Awesome article with advice on film composing from Michael Giacchino: http://www.vulture.com/2013/10/michael-giacchino-how-to-score-a-movie.html
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Some excellent general discussions of how to create the score. I personally like the last one about being quick - nothing like doing a score under extreme stress to see what comes out and how the musical ideas take shape. On my last film, I was handed the complete film at around 10 pm and had until approximately 730 am the next morning to do the whole thing. Luckily it was a short - but still required about 7 minutes of music in just under 10 hours - in the middle of the night (i.e., "all nighter")! There is really no time for analysis. It is like scoring for a weekly tv series - watch the scene a time or two, figure out the action, the musical locations and hit points, understand the context of the scene relative to the whole film and then sketch and/or score 'straight up'. No time to look back and 'what if'. And as poor as you may have thought it would turn out, amazingly it will be quite fine. The odds are, though in that short a period, most of the time (unless you are a great musician in your own right), the score will be electronic. And it doesn't have to be slow melodic and drawn out - you will be amazed when you work quickly that if the scene calls for a jazzy part or a comic part or a chase/fight part, you'll get that done quickly as well. I think it is an 'adrenaline thing'. The only thing that concerns me about these 'how to score' guidance articles has always been the 'inevitable' response of 'ok now that I know in general I need to write a melody' or "ok I need to make it sound like a 70s jazzy tv drama scene', etc. Now what?" I rarely if ever in articles (or often not even in books), see discussion of what exactly to compose. This is not a symphony composition. There may be parallels or similarities to writing a string quartet or a big band theme or a jazz chart etc. but there are also differences. How do you actually voice and shape your horns to sound like superhero music as he mentions in point #5? Michael talks about listening to other people's works. We all do that and it is very important but there has to be another way (aside from taking classes). Well for those of you who have not read this 'classic' - as the saying goes 'don't leave home without it': Hency Mancini, Sounds and Scores : A Practical Guide to Professional Orchestration First published in 1962 the paperback version is about $36 on Amazon - get it!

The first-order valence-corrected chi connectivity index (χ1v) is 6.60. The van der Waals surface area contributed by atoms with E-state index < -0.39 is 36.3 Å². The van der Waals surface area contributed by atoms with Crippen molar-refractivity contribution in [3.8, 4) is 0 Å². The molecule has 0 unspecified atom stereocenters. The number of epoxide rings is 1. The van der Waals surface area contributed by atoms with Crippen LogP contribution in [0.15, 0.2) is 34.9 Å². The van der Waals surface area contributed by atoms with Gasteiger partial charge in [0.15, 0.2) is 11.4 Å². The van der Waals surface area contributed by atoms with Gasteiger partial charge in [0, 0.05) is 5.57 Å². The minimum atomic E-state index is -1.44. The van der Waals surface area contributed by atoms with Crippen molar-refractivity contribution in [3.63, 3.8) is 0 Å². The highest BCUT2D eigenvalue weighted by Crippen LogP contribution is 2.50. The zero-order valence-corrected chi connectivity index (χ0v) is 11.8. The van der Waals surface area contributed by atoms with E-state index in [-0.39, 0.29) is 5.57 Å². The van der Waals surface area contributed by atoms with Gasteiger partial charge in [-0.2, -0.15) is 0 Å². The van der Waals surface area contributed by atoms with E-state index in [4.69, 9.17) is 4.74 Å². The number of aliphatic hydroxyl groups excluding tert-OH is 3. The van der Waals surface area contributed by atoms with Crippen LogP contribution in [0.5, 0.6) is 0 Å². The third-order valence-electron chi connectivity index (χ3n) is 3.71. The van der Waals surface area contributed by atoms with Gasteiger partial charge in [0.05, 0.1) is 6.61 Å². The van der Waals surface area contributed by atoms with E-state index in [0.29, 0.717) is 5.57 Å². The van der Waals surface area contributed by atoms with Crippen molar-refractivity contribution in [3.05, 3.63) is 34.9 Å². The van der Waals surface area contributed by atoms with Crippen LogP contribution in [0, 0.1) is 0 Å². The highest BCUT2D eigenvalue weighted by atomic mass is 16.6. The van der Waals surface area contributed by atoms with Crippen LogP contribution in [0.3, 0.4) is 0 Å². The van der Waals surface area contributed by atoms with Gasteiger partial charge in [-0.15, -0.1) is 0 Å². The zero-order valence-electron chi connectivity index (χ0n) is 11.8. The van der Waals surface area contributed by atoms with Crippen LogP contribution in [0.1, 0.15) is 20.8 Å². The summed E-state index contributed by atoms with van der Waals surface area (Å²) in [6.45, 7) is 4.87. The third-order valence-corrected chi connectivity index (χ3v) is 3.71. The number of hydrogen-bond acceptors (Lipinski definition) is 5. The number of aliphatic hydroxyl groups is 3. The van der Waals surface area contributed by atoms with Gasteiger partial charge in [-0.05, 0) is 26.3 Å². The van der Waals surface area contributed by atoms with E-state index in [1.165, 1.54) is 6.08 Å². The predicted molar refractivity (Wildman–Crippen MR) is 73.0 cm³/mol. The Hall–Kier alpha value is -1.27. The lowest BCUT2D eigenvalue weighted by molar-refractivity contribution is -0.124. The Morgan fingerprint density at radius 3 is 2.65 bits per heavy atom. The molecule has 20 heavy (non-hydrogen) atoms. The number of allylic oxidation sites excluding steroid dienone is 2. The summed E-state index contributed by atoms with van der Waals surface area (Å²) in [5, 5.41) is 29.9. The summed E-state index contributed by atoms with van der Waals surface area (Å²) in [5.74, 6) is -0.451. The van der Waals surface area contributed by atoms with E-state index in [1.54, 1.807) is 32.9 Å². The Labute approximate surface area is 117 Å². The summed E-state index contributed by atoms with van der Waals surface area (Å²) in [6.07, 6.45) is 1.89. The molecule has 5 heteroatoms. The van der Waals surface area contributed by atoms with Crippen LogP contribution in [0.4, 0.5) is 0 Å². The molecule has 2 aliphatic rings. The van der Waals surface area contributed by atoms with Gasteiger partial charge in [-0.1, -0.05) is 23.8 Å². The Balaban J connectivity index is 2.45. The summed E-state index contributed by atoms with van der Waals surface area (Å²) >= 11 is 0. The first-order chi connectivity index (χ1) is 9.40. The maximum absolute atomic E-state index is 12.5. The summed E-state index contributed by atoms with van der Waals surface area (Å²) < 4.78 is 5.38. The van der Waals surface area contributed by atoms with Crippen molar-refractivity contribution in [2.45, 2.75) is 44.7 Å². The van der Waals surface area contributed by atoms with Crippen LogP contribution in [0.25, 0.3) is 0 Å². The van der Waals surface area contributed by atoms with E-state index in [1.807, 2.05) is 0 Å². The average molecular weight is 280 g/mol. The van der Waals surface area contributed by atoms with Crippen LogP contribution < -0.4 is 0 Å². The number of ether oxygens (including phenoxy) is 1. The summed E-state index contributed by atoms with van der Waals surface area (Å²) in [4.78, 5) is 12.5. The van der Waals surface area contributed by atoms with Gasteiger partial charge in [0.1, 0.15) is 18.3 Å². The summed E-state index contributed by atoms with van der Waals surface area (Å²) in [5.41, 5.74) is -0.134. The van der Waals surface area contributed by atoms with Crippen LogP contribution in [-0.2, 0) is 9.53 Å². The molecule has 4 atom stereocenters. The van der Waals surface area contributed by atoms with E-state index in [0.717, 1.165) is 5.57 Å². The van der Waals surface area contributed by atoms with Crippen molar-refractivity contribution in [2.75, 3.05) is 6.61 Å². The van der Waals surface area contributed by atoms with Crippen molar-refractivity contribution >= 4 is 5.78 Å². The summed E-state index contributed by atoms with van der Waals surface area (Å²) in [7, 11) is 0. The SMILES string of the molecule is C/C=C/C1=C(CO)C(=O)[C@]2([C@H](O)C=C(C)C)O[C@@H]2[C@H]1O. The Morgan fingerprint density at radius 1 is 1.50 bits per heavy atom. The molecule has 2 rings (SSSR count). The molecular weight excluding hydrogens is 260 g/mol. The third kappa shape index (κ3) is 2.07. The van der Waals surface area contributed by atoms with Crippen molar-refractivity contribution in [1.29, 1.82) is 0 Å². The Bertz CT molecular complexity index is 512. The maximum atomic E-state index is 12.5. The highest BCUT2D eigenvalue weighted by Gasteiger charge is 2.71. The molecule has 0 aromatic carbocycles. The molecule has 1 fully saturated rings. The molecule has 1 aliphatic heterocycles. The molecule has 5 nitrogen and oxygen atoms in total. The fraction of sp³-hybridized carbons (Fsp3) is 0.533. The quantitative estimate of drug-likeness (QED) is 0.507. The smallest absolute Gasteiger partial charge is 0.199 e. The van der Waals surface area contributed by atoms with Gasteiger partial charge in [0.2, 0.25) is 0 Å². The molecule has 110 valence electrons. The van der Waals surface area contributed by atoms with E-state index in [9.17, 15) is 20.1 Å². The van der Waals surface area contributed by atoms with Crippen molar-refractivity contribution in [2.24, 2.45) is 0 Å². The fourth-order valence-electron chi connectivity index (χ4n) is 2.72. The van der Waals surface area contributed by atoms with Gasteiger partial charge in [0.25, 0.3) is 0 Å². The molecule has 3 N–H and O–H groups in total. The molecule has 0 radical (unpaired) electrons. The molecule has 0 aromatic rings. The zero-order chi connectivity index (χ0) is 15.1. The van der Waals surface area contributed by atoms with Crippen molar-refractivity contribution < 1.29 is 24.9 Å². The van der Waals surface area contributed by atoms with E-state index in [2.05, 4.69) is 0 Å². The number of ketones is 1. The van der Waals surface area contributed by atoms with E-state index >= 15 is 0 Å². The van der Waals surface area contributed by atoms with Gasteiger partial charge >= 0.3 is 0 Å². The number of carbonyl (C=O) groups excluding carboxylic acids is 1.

is he still here? dripping in mediocrity as usual. As Joel says there are plenty of articles and books, yes good thick books, by composers who actually know what they're doing. I would also recommend 'on the track' for pure comedy value.
Thanks Joel and Matt for giving your feedback! I always love to hear various opinions about a topic as it helps open my mind to other views :)